As you dive a bit deeper, you'll earn how to use the physics models to handle proper collisions and things like that. You'll learn how to make sprite sheets (or better yet, texture atlases) so you aren't loading as many image files. You'll learn how to use Sprites and animate them, and so much more.


Be sure to check out all the great resources at http://phaser.io/learn and follow me on Newgrounds for any further Phaser stuff I may post about!


Tags:

11

Posted by PsychoGoldfish - May 24th, 2019


I've been playing with the Alpha version of Wick Editor off and on since the Wick Editor Game Jam announcement. Out of the gate, it had a lot of deal-breaking issues. Thankfully @luxapodular and @zrispo are very serious about making this game jam a great experience and have really stepped up.


They have been busting ass for the past week to get the Alpha Version up to stuff for the game jam. It's still not quite as intuitive as the other version, but if you are just starting with Wick, I would recommend sticking to the Alpha version because the other one will not have a lot of support going forward. The fixes they have released have changed the Alpha build from being unusable as a game development tool to being just good enough to make some fun, innovative stuff.


That said, there are still a lot of things the older "Live" version does better, so they've lifted the restriction on having to use the Alpha version for the game jam. They also extended the deadline to July 7 to make up for the rough launch.


There are a few more major updates that coming (as of the time of this post), but it's updated enough to at least start learning the basics. @luxapodular released a great tutorial video that should get most people started: https://www.youtube.com/watch?v=cvANBF43KsY&feature=youtu.be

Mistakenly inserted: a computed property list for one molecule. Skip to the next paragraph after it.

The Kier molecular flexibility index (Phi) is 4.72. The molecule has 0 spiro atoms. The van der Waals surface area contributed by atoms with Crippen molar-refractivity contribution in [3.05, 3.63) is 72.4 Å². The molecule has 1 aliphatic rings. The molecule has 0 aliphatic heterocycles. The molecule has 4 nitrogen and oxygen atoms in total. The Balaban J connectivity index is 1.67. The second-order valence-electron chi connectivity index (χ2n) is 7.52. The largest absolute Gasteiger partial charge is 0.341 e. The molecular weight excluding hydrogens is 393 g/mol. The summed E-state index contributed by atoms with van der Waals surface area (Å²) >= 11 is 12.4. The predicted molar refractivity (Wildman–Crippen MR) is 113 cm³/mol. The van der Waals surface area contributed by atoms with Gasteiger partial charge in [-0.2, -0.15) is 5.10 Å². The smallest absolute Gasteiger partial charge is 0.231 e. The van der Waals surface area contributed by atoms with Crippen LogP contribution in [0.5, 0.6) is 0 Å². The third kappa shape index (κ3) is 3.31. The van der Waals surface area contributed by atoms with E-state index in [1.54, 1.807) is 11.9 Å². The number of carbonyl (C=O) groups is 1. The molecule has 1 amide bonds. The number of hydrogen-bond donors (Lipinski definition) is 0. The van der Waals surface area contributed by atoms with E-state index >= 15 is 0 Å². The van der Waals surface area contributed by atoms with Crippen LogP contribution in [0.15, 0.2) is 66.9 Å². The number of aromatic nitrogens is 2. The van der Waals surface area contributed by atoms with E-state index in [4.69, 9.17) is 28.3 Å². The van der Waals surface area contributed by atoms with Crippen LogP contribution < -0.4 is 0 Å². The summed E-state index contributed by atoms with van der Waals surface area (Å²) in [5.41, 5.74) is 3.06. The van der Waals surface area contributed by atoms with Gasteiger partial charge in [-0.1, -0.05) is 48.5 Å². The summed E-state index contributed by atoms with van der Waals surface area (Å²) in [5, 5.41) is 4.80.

If you've been keeping up with the Alpha's development, or breezed through the tutorial, you may be interested in some of the more advanced concepts and lessons I've come up with.


Helpful Hints


"this" context


If you read my last news post, I went into detail about how the "this" context works in Wick. The Alpha version handles scoping pretty much the same way. If you edit code on a frame, 'this' refers to the frame. If you edit a script on an interactive clip, "this" refers to the clip. If you edit a frame within an interactive clip's internal timeline, "this" still refers to the frame. To control the clip in that case, you can use "this.parentClip".


"script execution order"


When working with different scripts on different objects and layers, it's really important to understand the order in which they will execute.


Execution starts with your top layer, and works down. Each frame will execute it's 'Default' script, then it's 'Load' script, before moving down to the next frame.


Once each frame has called it's scripts, any scripting on clips will fire next. Again this will execute from the top layer down. First, a clip will execute it's 'Default' script, then it's 'Load' script. If your clip's inner timeline has any frame scripting, this will fire next, in the same order your root frames did. Once everything inside your clip has executed, the next clip will have it's scripts executed.


The 'Update' scripts will not start on any frame or clip until the last 'Load' script has completed. 'Update' execution works in the same recursive top-down order as the previous scripts did.


All other scripts are event based, and pretty self-explanatory.


Always be mindful of the execution order. If you create any global objects or methods multiple clips and frames will be calling in their 'Default' or 'Load' events, make sure you have defined them in a higher layer!


"Live preview quirks"


One of the neat features in the Alpha version is that you can test your game from any frame without having to start from the beginning. This is because the editor IS actually your game, it's just not firing any events until you hit the play button to test it.


One unintended side effect of it working this way is that any global values or clip propertied you set, stay set even after you stop testing your game.


If you start a new project, and put the following code on frame 1's Default script:

if (globalValue) {
  
  alert('globalValue is already set');

} else {

  alert('globalValue has been created');
  globalValue = 1; // note that I am only setting it if it doesn't already exist

}